A Letter to Matt from Istanbul
As I am not an expert on Turkish politics, the following will have to suffice to explain what is going on: the current leader of Turkey, Tayyip Erdogan, is a pious technocrat who seems to nurture ambitions after sultanhood. Conveniently, I think the most ready analogy for the political situation in Turkey as a whole is the United States under Bush: Erdogan is the pious head of a secular republic whose civic culture, on the whole, tends to be both conservative and religious. He won landslide victories in elections three years ago.
Everyone in Istanbul hates him. Not to sound like Joan Didion here, but I have yet to meet a single Turk who has had a good thing to say about the man. Granted, my experience is not that broad, and Istanbul is a very liberal place. But everyone despises him. He’s not instituting sharia or anything crazy like that, but he has been incrementally nudging the country towards a vision of the good life that is line with a Islam, i.e., more religious education and less booze. It’s a big shift from the capital-S Secular order instituted by Ataturk, which actually banned headscarves in public institutions for a long time.
To be honest, I think his tenure has been a pretty positive era for Turkey overall: overseeing this level of economic growth and making peace with the Kurds are major achievements. But he’s used heavyhanded press censorship and political patronage and gardenvariety corruption to achieve these goals. He seems to have a Putinesque scheme in the works to rule the country after his term limits are up, and he’s also been trying to cement his legacy with all of these grandiose and possibly-destructive development projects in Istanbul — a ludicrous new canal, a complete overhaul of Taksim, a titanic mosque on the Asian side of the Bosphorous.
At work on Friday I had read on Twitter (natch) about how protests over the destruction of an (admittedly, super-dodgy) public park in Taksim square had escalated into a general strike against Erdogan and the governing party. The metro to Taskim was cut off a stop early, so a coworker and I decided to walk home from the nearest stop. We stopped by this store I had heard about that sells cheap nice bath towels, which are bizarrely difficult to find here. As we got close to the square we neared a crowd of protesters coming out from Taksim, and the crowd around us (middle-class Turks and businessmen) broke into cheers and applause, chanting antifascist slogans.
As the inbound and outbound crowds merged, suddenly everyone started yelling and rushed for a sidestreet containing the ritzy Istanbul Hilton and a convention hall housing the Elidor Miss Turkey 2013 pageant. The police from the main road fired a tear gas canister down our street, and so I had the novel experience of being teargassed directly in front of the Elidor Miss Turkey 2013 pageant. The newly-acquired bath towel came in handy, because holding it over my face helped with the gas. Getting teargassed is pretty unpleasant.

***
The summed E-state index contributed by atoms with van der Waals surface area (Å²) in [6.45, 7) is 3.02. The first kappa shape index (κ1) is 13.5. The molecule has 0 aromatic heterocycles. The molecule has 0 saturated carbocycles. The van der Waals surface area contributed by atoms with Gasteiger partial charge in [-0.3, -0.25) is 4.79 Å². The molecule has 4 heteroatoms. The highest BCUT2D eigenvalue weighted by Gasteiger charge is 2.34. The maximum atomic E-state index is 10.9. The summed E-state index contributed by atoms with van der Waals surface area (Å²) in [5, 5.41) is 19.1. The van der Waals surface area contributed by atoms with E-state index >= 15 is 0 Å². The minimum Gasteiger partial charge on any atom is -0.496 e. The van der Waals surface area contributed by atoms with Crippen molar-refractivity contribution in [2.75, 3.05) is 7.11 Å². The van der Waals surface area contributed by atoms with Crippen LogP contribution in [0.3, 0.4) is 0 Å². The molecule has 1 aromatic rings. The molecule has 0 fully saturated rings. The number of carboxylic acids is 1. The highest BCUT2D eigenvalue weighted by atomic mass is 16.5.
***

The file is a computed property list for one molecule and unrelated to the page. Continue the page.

One source of my newfound respect for the Turks: they really know what they are doing when it comes to protesting. Everyone had surgical masks at the ready. Everyone had swim goggles or scuba masks with them. They were prepared. As we walked home around Taksim, there were tons of folks on the streets with lemons (used to counter teargas) and homemade anti-teargas spray. Everyone was helping each other out, with the old ladies in the upper floors of the buildings chanting support and throwing lemons to the crowds below. People sat around and drank beers on the side of the street during the lulls in the action (I joined them). Everyone is extremely good at chanting. Until 3 at night you could hear people banging pots and pans from their apartments as a sign of solidarity.
I went back out on Saturday afternoon. To be honest, I am just a looky-loo in all this. I love Turkey and I support what these people are doing, but this is their fight.
The scene in Cihangir, a posh neighborhood full of boutiques and nice cafes, was kind of surreal. Just imagine that, like, all of Park Slope had decided to riot instead of go to brunch, wearing the same clothes. Actually, there was a pretty wide mix of people out, all taking photos of each other with their cell phones: middle-aged Kemalist dudes, teenage riffraff, hipster babes, anarchists, old communist diehards. On the main street, men supporting rival football clubs (who are customarily disposed to murder each other) proudly posed with their soccer scarves,which they had taken to the protest.
By mid-afternoon on Saturday the police (who had spent the last night teargassing everyone in sight) had vacated Taksim Square, and a huge jubilant crowd funneled in. A festive atmosphere set on a perfect spring day. People stood around, cheering and waving various party flags. They lay around in the sun and took photos and recharged their phones.
What now? I don’t know, I don’t think anyone does. Nobody I’ve talked to thinks this is a Tahrir-style moment leading to the fall of the government. Everyone chanted for Erdogan to resign, but that is not what is going to happen — at least not now. There is no credible political opposition. What we saw was a loose assemblage of people and ideologies who all hate what the prime minister is trying to do to Istanbul and to the country at large. So far they’ve succeeded in getting everyone’s attention.